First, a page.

The relationship that Neil Perry’s food at Spice Temple bears to the stuff you order from your local Chinese takeaway is roughly the same as that between a lamington and a Lamborghini.

Be warned (and in fact you are warned, repeatedly, via alarming bright red writing on the menu) that some items are extremely hot and spicy.

Some of the dishes might sound sort of familiar – like spice fried chicken wings with heaven-facing chillies. But then there are the experimental forays into regional Chinese esoterica, like stir fried quail and peanuts with steamed egg custard, described almost paradoxically on the menu as “spicy, crunchy, creamy”.

The modern Chinese restaurant’s name speaks volumes about the almost worshipful respect its menu pays to the dried spices and chillies that are artfully employed to bring out the best in the produce. But be warned (and in fact you are warned, repeatedly, via alarming bright red writing on the menu) that some items are extremely hot and spicy.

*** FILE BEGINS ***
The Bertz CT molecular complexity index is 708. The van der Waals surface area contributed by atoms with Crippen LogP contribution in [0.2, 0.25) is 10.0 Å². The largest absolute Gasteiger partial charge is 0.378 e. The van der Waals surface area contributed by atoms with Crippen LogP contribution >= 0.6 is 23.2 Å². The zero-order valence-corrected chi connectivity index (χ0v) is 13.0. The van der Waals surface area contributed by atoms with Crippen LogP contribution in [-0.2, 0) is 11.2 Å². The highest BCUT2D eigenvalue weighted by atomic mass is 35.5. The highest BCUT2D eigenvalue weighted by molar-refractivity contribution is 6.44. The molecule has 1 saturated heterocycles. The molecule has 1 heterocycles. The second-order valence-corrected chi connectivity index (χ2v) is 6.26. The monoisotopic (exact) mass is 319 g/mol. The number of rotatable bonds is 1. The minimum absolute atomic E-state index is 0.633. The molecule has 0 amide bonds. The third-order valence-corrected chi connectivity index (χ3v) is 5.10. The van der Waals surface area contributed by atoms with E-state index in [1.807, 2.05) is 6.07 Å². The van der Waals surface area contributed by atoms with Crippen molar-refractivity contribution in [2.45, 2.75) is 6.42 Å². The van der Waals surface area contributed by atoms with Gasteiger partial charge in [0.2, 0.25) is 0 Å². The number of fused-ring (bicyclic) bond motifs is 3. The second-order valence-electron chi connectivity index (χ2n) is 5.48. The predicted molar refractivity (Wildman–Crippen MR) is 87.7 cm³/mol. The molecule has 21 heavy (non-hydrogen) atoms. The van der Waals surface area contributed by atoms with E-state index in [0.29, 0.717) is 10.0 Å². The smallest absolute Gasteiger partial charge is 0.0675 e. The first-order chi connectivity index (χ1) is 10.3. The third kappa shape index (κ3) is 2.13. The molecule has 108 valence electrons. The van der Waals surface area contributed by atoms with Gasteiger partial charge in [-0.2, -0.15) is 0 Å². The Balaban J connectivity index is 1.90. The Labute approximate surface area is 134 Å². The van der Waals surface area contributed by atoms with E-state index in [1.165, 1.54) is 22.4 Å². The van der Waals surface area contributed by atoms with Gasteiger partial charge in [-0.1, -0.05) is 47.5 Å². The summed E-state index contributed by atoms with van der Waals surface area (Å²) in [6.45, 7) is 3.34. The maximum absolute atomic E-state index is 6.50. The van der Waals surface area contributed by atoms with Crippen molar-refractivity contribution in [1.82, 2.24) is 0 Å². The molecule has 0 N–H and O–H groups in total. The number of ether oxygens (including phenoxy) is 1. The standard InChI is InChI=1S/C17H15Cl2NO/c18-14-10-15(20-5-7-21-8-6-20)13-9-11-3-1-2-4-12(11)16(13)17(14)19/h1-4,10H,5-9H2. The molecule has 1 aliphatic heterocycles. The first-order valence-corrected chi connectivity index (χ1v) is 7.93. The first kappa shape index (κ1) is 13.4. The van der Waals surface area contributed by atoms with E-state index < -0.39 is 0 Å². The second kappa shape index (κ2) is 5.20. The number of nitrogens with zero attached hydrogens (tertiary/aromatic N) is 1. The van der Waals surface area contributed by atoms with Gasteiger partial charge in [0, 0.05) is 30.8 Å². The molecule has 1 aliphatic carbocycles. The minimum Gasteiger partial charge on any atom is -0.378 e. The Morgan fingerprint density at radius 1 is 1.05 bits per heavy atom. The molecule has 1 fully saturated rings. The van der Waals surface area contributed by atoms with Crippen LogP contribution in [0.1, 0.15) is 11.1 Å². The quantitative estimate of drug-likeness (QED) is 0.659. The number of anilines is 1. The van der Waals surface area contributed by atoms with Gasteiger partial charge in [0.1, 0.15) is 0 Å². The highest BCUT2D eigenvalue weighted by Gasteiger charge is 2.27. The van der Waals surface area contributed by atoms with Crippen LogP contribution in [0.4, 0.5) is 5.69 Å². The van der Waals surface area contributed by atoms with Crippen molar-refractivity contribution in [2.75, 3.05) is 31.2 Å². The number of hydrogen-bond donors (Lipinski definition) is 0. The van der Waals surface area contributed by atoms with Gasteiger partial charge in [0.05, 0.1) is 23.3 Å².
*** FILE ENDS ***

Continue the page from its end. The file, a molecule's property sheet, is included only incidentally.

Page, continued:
An AT favourite is the “Hot, sweet, sour and numbing pork” cooked in chilli, sugar, black vinegar and Sichuan peppercorn. Hot, yes. Sweet and sour, pleasingly so. But numbing? This is taking sophisticated regional Asian dining to perhaps an unecessarily aggressive level, but we love it all the same.

The food is only half the experience at Spice Temple: the dimly lit basement is like stepping into an upmarket opium den; and the strict “100 wines only” wine list is an exquisite exercise in restraint.

Just remember to keep the cucumbers with smashed garlic coming. It’s the only way to put out the fire.

Where: 10 Bligh St, Sydney. (02) 8078 1888, www.rockpool.com.au

Did you know: Before taking the Australian culinary world by the scruff of the neck and giving it a good shake, Neil Perry trained as a hairdresser, which may explain his stubborn refusal to dispense with his inordinately long ponytail.